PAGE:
Employee activism for gender equality at tech companies has made headlines, but change is "happening slowly," according to one Silicon Valley expert. Most visibly, last November, thousands ofover how executives handled sexual misconduct at the tech giant.
"Believe it or not, at a lot of these companies, you basically have to take a vow of silence and sign an NDA and say that if something bad happens, you'll never complain, you'll never sue the company. Google is changing that policy," said Emily Chang,and host of "Bloomberg Technology." "Other companies are changing that policy. Amazon has more diversity in the boardroom. But if you look at the latest diversity reports at Facebook and Google, the numbers haven't budged. And I would argue we should be looking at the technical roles where women have even less of those jobs. So the activism goes to show that these companies can change if they're compelled to. But they're not going to do it on their own."
Females hold just a quarter of computing jobs, and the number of women who major in computer science has declined in recent years. Women in leadership positions are still in the minority among major Silicon Valley companies, according to the latest diversity reports. About 32 percent of leaders at Twitter are female; at Google, it's 25.5 percent; and at Microsoft, women make up almost 20 percent of leadership roles.
The problem isn't just about sexism at workplaces, Chang said, "It's that sexism and racism and bias are built into these products that billions and billions of people are using." She pointed to Amazon's facial recognition technology, which she said "gets white men right 100 percent of the time" while it gets "darker-skinned women wrong 35 percent of the time."
"Imagine being accused of something, accused of a crime because the tech got it wrong. This is why we need to have women at the table. One of the fascinating things that Ev Williams, the co-founder of Twitter, told me in the book, he thinks if more women had been at the table at Twitter in the early days, that online harassment and trolling wouldn't be such a problem," Chang said.
She gave the example of Stewart Butterfield, CEO of Slack, the workplace collaboration platform, who committed to prioritizing the hiring of women and minorities.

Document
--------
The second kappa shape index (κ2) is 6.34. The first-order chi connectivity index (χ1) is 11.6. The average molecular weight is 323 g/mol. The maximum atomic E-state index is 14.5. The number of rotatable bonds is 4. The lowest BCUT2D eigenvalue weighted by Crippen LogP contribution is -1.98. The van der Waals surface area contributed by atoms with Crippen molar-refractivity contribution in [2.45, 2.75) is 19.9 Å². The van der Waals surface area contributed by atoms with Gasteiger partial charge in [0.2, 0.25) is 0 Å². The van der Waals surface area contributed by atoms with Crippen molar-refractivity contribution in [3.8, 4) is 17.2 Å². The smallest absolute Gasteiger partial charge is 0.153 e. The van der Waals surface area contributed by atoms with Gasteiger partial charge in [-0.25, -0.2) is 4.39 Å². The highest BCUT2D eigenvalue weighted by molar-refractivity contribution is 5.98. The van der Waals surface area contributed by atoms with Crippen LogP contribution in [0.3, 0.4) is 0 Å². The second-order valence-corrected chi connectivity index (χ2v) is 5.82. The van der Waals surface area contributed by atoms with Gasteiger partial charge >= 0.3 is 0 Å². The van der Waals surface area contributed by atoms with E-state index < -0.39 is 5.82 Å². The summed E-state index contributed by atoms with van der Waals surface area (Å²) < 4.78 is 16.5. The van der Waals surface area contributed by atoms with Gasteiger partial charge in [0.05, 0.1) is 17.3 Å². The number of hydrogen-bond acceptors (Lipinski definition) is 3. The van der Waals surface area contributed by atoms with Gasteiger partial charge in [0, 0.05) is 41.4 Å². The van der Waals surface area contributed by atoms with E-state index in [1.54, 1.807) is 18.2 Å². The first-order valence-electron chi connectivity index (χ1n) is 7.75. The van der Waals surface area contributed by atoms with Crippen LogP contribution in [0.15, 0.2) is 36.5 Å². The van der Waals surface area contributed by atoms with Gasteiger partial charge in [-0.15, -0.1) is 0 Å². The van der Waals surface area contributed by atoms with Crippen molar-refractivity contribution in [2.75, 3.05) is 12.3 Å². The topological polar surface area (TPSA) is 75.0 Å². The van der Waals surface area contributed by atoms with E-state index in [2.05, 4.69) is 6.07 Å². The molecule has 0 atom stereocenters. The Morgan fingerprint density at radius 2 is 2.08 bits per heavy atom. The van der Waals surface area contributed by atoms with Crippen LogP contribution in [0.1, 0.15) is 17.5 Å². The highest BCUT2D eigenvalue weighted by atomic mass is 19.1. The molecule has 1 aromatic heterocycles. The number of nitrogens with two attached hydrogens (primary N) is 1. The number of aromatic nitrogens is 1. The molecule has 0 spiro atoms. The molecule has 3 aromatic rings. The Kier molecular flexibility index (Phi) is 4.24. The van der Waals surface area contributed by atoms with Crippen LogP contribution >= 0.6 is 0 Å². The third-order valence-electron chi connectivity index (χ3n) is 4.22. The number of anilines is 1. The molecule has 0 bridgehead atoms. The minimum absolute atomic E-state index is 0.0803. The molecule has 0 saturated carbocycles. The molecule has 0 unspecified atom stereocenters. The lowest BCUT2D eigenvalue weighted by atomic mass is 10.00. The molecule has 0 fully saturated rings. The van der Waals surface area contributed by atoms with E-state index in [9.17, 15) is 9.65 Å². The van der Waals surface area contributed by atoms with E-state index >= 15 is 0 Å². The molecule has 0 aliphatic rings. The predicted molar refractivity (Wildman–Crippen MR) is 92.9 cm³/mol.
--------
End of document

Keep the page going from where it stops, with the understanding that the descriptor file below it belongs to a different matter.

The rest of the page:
"He's a multi-time entrepreneur, so he has the benefit of hindsight. They've got half women at the company, half of managers are women. And it's actually a cool place to work," Chang said. "Like women and men want to work at this company because they get it."
She also said Redfin, a real estate tech company, couldn't find enough women with the technical skills. "So they started pulling women from their marketing team, teaching them how to code, and then they found that a year into it, these women were getting promoted at the same rates. So women can learn, and companies can change. It does not have to take forever," Chang said.
The key is better education and support for women throughout the process, she said, but companies also have to improve their recruiting and interview processes, and investors need to fund more women entrepreneurs.
"What's happening is in the boardroom is that investors are still asking men and women different questions," Chang said. "They're holding women to double standards. They're saying, do you have children? Well, how many children do you have? Well, how are you going to start a company if you have children? And so there's a penalty for mothers trying to start businesses that men and fathers just don't have to face. And I for one don't want to miss out on the next billion-dollar idea or world-changing company because I think if women had more chances, we'd have some pretty amazing companies."
While asking women if they have children at interviews is illegal and discriminatory, Chang said venture capitalists and investors don't always play by the rules.
The paperback edition of "Brotopia" goes on sale Tuesday.